Tag Archives: Paul Thomas Anderson

Class of ’99: Magnolia

There is probably no more critically acclaimed American filmmaker to emerge since the heyday of the ’90s independent scene than Paul Thomas Anderson, one of the few relatively mainstream artists in recent years to genuinely acquire the clout of an auteur. Contrasted with, say, David O. Russell, who also survived the cinematic battleground of 1999, Anderson never once seems to have ceded ground to popular concern, and he remains one of the few “big-name” filmmakers whose wandering mind hasn’t been boxed-off by Hollywood money. All these years later, even when they don’t fully succeed, his films seem like the collective external manifestation of the nether regions of his own mind. His films are infused with the lifeblood of classic cinema but prone to the sort of exuberant misconduct all great directors need to engage with to break new bounds. He’s an out-there sort of dude, but he’s cordoned off his own niche as a pop-art experimentalist, a perfect combination of old school composure and new school anger. Continue reading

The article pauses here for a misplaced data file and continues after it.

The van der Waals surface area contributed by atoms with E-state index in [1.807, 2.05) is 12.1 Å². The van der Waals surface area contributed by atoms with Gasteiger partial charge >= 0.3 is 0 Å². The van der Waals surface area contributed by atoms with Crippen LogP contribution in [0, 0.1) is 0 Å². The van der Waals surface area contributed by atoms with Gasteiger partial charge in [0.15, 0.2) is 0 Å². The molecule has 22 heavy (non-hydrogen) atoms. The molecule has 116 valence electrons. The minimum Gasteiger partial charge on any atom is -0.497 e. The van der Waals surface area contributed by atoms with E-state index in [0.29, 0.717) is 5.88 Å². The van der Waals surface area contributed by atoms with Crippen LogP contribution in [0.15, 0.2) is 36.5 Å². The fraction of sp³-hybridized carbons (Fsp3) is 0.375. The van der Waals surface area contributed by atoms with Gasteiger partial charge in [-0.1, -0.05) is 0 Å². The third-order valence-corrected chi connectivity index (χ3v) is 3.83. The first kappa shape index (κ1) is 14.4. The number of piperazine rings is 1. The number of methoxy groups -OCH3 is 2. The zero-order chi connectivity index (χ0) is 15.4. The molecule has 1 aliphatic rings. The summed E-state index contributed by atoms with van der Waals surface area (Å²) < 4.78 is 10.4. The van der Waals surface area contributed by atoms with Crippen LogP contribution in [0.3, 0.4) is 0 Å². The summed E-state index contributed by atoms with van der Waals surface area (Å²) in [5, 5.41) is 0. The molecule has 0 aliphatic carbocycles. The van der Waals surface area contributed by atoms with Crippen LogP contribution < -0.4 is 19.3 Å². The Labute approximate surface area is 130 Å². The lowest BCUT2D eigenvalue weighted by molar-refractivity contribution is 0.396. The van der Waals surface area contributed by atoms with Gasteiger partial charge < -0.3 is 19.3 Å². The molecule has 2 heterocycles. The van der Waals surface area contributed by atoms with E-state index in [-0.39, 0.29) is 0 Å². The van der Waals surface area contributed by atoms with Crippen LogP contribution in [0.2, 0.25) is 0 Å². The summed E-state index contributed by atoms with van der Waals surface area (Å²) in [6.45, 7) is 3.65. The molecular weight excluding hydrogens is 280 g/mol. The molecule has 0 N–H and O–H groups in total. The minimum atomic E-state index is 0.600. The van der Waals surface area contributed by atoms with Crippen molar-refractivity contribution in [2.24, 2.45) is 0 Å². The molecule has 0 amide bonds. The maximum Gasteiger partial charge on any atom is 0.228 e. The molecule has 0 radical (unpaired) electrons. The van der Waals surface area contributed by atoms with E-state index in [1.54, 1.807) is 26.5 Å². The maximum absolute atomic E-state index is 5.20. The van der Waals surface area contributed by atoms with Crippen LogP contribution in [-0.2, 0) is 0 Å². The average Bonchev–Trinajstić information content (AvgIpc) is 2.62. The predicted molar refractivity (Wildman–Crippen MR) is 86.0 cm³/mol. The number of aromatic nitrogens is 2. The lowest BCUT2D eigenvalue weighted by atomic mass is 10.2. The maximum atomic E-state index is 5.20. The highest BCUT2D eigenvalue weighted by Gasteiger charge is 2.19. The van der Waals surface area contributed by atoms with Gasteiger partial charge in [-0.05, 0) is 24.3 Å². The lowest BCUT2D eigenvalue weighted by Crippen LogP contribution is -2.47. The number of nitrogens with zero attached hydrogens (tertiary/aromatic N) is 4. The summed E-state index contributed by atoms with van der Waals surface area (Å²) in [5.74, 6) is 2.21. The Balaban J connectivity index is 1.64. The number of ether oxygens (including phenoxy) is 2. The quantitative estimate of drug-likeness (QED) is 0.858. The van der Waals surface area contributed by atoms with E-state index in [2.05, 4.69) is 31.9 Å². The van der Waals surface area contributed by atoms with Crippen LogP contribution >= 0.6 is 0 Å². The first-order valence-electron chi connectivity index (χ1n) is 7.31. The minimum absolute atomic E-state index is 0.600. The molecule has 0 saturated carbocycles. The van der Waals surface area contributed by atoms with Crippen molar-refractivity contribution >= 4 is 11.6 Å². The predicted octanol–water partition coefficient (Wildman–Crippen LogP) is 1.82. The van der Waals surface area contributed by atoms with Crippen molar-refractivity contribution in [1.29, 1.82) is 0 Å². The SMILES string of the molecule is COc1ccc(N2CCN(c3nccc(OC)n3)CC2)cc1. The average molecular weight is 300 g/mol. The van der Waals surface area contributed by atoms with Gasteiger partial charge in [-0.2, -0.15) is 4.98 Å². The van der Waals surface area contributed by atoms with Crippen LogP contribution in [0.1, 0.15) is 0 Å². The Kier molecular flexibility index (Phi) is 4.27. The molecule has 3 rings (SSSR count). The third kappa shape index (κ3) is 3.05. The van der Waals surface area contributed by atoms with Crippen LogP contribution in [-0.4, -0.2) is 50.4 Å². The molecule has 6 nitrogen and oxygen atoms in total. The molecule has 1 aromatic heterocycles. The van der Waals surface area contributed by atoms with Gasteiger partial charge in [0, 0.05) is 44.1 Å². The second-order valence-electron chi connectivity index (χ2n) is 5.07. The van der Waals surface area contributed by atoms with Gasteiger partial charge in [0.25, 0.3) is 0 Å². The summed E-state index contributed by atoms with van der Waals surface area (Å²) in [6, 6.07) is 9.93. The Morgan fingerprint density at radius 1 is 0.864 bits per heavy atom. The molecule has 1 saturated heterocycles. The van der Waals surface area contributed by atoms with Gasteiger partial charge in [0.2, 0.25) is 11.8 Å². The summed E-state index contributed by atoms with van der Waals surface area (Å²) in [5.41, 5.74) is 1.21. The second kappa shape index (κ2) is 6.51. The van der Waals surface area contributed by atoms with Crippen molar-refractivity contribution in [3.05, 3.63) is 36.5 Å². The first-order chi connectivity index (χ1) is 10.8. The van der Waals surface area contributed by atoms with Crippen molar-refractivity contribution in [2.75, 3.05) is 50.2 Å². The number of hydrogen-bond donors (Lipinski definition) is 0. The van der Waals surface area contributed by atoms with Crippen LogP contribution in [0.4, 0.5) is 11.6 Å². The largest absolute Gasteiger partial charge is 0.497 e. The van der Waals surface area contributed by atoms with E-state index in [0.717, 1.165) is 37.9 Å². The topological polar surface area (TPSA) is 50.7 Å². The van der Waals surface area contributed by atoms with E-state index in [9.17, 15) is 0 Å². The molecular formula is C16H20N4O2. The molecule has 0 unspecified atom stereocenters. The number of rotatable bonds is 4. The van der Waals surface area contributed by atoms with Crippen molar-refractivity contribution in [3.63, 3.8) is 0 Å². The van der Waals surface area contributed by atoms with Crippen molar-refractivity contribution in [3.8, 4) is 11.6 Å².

Advertisements

Review: The Master

The Master is many things, but the only safe and sure descriptor I can come up with is “mis-marketed”. Explored pre-release, it was a film about L. Ron Hubbard, the founder of Scientology. Indeed, Phillip Seymour Hoffman’s Lancaster Dodd is a facsimile of L. Ron Hubbard, and one can certainly draw comparisons to the much-maligned religion (some would not agree with calling it that). But Anderson’s film is not only about Dodd or the “cultlike” group he leads. It’s a much more ambitious, confounding affair, highly impersonal, yet enrapturing.  Technically it centers around a religious cult, but focusing on this controversial aspect of the film does it a grave disservice. On the plus side, it allows me this one measly paragraph to save myself from not saying anything I feel confident about throughout the review. This comment about the mis-marketing of the film ends the part of the review where I’m relatively sure I agree with what I’m writing – the rest of the film, as I think Anderson wants, is me entering the wild and hoping to come out the other side. Continue reading